The death of Sherlock Holmes

A wild-eyed and frantic young man burst into the room — an illustration (1893) by Sidney Paget for Arthur Conan Doyle's “The Adventure of the Norwood Builder,” p. 465. Photographic reproduction of pen and ink. See below for passage illustrated. Formatting and text by George P. Landow [You may use this image without prior permission for any scholarly or educational purpose as long as you (1) credit the Internet Archive and (2) link your document to this URL in a web document or cite the Victorian Web in a print one.]

Passage illustrated

"Mr. Sherlock Holmes was leaning back in his chair after his whimsical protest, and was unfolding his morning paper in a leisurely fashion, when our attention was arrested by a tremendous ring at the bell, followed immediately by a hollow drumming sound, as if someone were beating on the outer door with his fist. As it opened there came a tumultuous rush into the hall, rapid feet clattered up the stair, and an instant later a wild-eyed and frantic young man, pale, disheveled, and palpitating, burst into the room. He looked from one to the other of us, and under our gaze of inquiry he became conscious that some apology was needed for this unceremonious entry.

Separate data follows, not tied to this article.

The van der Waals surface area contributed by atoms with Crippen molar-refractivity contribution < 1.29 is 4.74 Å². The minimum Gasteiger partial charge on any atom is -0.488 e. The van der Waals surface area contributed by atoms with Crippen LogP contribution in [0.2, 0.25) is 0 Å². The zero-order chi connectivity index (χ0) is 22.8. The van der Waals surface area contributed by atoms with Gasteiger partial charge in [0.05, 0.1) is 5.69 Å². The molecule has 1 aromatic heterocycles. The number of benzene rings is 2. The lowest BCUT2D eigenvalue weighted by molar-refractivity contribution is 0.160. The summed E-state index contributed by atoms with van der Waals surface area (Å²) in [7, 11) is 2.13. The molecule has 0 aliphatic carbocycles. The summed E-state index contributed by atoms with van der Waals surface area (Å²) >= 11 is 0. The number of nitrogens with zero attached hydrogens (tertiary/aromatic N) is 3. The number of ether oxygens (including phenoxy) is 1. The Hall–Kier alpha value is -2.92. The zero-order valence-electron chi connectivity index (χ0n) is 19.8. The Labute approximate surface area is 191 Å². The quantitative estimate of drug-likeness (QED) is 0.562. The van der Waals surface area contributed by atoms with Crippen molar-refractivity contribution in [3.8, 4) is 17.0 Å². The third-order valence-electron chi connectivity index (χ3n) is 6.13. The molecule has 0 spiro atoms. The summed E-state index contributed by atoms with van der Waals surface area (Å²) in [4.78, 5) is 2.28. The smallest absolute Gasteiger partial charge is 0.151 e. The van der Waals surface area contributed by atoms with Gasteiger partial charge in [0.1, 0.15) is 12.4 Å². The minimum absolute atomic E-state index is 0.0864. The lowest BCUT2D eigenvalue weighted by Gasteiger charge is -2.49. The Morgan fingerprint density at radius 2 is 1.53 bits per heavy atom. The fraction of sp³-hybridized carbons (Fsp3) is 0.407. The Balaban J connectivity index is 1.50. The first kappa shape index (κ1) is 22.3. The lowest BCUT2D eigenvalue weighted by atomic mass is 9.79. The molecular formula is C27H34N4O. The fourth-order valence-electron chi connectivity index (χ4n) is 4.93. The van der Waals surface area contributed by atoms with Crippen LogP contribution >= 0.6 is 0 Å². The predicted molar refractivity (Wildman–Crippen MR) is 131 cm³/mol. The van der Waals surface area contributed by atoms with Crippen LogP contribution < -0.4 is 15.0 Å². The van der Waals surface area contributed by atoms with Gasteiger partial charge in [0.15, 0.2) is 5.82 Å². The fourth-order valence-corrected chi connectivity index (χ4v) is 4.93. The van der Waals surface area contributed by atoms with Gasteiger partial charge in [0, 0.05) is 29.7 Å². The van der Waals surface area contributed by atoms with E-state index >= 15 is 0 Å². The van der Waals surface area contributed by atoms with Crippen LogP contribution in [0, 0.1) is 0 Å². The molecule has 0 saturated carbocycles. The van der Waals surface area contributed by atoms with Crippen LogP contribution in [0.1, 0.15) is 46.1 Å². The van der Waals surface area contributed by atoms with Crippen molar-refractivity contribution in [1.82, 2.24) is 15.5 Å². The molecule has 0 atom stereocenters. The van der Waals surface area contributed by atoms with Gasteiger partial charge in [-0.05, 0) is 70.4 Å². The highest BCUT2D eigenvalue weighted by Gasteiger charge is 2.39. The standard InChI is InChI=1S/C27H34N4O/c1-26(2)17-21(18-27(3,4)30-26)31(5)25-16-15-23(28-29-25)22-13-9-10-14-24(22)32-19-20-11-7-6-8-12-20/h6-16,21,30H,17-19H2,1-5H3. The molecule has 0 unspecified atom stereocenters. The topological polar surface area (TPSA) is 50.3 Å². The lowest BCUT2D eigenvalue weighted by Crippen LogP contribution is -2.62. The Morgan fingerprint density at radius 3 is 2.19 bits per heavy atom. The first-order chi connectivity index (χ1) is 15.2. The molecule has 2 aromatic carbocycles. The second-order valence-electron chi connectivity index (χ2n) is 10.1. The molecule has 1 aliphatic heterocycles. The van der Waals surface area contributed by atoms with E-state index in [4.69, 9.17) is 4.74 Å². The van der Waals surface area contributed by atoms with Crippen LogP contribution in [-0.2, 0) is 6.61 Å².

"I'm sorry, Mr. Holmes," he cried. "You mustn't blame me. I am nearly mad. Mr. Holmes, I am the unhappy John Hector McFarlane."

He made the announcement as if the name alone would explain both his visit and its manner, but I could see, by my companion's unresponsive face, that it meant no more to him than to me.

References

Doyle, Arthur Conan. The Original Illustrated Sherlock Holmes. “Reproduced from the original publication in The Strand Magazine with the classic illustrations by Sidney Paget.” Edison, New Jersey: Castle Books, [after 1954]. Internet Archive version of a copy donated by Friends of the San Francisco Library. Web.


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Last modified 10 December 2013